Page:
• Several lines of indirect evidence, such as mutations or dysregulated expression of genes related to cytoskeleton , have suggested that cytoskeletal dynamics, a process essential for axons and dendrites development, is compromised in autism spectrum disorders (ASD). (
  • The dynamic morphology and mechanics of the cytoskeleton is determined by interacting networks of semiflexible actin filaments and rigid microtubules. (
  • Two of the principle constituents of the cytoskeleton are thin semiflexible actin filaments, ∼7 nm wide with a persistence length of l p ∼ 10 μ m, and thicker rigid microtubules, ∼25 nm wide with l p ∼ 1 mm [ 1 , 2 ]. (
  • Broadly defined, the cytoskeleton is a complex array of three major protein systems: microtubules, intermediate filaments and actin/microfilaments. (
  • Like other eukaryotic cells, neurons have a cytoskeleton that consists of three main polymers: microtubules (green), intermediate filaments (purple) and actin filaments (red). (
  • The cytoskeleton is made from protein structures called microtubules, made visible by fluorescently tagging a protein called doublecortin (orange). (
  • Evidence has accumulated that both the classical extracellular activated kinase (ERK) 1/2 mitogen activated protein (MAP) kinase pathway and the phosphoinositide 3-kinase (PI 3-kinase) pathway can contribute to alterations in the actin cytoskeleton. (
  • Very little is known about the protein composition of protist's non-actin and non-tubulin cytoskeleton, i.e., the different types of intermediate and striated fibres. (
  • This allows imaging of the cytoskeleton structures and protein localization with unprecedented resolution. (
  • A computational model can give additional information that is critical for understanding the mechanics of the cytoskeleton which in vitro assay cannot offer, such asthelocation or force of each molecule. (
  • Most of the previous models lack some mechanical details that could potentially be critical in the mechanics of the actin cytoskeleton. (
  • The model describes the detailed mechanics and dynamics, thus enabling the investigation of previously unexplored aspects of cytoskeleton mechanics. (
  • Intermediate filaments (IF) are a major component of the metazoan cytoskeleton and are essential for normal cell morphology, motility, and signal transduction. (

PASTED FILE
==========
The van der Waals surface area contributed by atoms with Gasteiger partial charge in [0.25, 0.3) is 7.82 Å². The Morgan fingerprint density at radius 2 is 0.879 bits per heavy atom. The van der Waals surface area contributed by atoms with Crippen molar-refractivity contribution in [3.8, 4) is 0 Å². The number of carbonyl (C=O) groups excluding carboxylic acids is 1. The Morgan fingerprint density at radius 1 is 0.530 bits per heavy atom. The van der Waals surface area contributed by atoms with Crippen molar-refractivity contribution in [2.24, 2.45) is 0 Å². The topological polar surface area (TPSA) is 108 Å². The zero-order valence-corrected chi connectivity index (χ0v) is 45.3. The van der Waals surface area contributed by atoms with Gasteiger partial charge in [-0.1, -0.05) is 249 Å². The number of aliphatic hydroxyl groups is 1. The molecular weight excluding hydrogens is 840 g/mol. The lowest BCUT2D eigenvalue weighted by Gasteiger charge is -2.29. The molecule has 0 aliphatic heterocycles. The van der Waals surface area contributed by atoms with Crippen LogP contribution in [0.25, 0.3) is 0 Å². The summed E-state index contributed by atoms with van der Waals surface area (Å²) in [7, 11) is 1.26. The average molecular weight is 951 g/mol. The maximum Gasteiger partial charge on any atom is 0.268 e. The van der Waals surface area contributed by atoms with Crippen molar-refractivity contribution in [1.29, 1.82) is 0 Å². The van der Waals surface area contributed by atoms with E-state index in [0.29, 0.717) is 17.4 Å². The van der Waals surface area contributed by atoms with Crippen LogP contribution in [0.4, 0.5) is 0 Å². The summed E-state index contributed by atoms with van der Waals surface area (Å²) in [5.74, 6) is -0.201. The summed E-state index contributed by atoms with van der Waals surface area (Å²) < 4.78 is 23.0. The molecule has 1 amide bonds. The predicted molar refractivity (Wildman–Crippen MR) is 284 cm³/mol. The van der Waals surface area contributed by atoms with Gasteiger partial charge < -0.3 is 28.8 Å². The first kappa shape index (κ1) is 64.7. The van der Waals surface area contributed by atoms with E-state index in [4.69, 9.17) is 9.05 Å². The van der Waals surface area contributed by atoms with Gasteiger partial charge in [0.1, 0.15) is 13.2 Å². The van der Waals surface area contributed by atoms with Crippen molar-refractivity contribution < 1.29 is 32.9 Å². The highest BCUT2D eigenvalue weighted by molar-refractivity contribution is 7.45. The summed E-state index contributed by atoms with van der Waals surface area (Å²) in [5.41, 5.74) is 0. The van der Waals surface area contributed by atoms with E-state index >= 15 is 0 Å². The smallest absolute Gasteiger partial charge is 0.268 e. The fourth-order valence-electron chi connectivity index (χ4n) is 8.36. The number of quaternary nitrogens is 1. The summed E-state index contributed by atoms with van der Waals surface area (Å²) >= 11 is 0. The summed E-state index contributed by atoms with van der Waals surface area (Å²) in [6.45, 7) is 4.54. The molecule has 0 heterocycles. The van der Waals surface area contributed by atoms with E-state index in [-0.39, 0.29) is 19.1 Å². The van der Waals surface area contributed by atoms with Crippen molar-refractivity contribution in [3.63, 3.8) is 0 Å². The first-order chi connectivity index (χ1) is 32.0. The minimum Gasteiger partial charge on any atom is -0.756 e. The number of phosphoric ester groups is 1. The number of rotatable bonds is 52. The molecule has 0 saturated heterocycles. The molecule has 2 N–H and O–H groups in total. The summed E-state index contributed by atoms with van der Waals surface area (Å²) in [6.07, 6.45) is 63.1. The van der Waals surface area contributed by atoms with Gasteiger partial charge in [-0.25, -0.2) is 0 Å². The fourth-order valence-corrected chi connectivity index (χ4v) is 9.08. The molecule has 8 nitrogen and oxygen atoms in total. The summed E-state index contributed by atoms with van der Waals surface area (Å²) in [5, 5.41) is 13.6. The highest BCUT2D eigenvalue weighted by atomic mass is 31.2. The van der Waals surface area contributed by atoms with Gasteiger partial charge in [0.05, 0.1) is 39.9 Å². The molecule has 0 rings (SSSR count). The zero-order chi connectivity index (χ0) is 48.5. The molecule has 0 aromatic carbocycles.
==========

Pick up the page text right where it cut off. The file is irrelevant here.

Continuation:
• The Cell Cytoskeleton Intermediate Filaments reagent is RUO (Research Use Only) to test human serum or cell culture lab samples. (
  • The eukaryotic cytoskeleton appears to have evolved from ancestral precursors related to prokaryotic FtsZ and MreB. (
  • The cytoskeleton of eukaryotic cells provides structure and organization, resists and transmits stresses, and drives shape change and movement. (
  • Applications considering the effect of age on factors such as cytoskeleton structure and function, the impact of the cytoskeleton on intracellular organelle interactions, and signaling or regulatory molecules controlling cellular architecture are encouraged. (
  • In addition, we show that the intracellular pathogen Chlamydia trachomatis, which remodels the host IF cytoskeleton during infection, requires specific vimentin glycosylation sites and O-GlcNAc transferase activity to maintain its replicative niche. (
  • 8. Calponin isoforms CNN1, CNN2 and CNN3: Regulators for actin cytoskeleton functions in smooth muscle and non-muscle cells. (
  • This work laid the foundation of my currently ongoing work in identification of novel regulators of the actin cytoskeleton. (
  • Due to the complex geometry of the actin structures in non-muscle cells, it has not been well understood how the actin cytoskeleton generates force and remodels itself. (
  • Site-specific glycosylation regulates the form and function of the intermediate filament cytoskeleton. (
  • 20. Calponin 3 regulates actin cytoskeleton rearrangement in trophoblastic cell fusion. (
  • The purpose of this FOA is to stimulate the development of innovative research strategies aimed at increasing the understanding of the molecular and cellular changes in the cytoskeleton that occur during the aging process. (
  • Recent work has demonstrated that both internal and external physical forces can act through the cytoskeleton to affect local mechanical properties and cellular behaviour. (
  • Although the cytoskeleton has historically been understood as the structural framework of the cell, the proper function of actin is also required for a diverse array of cellular pathways. (
  • The collapse of these cellular processes manifests during aging and exposure to a myriad of stresses, which is in part due to the breakdown of the cytoskeleton under these conditions. (
  • A major contributor to the lack of these essential studies is the lack of tools available for in vivo, live-cell imaging of the actin cytoskeleton in multi-cellular organisms. (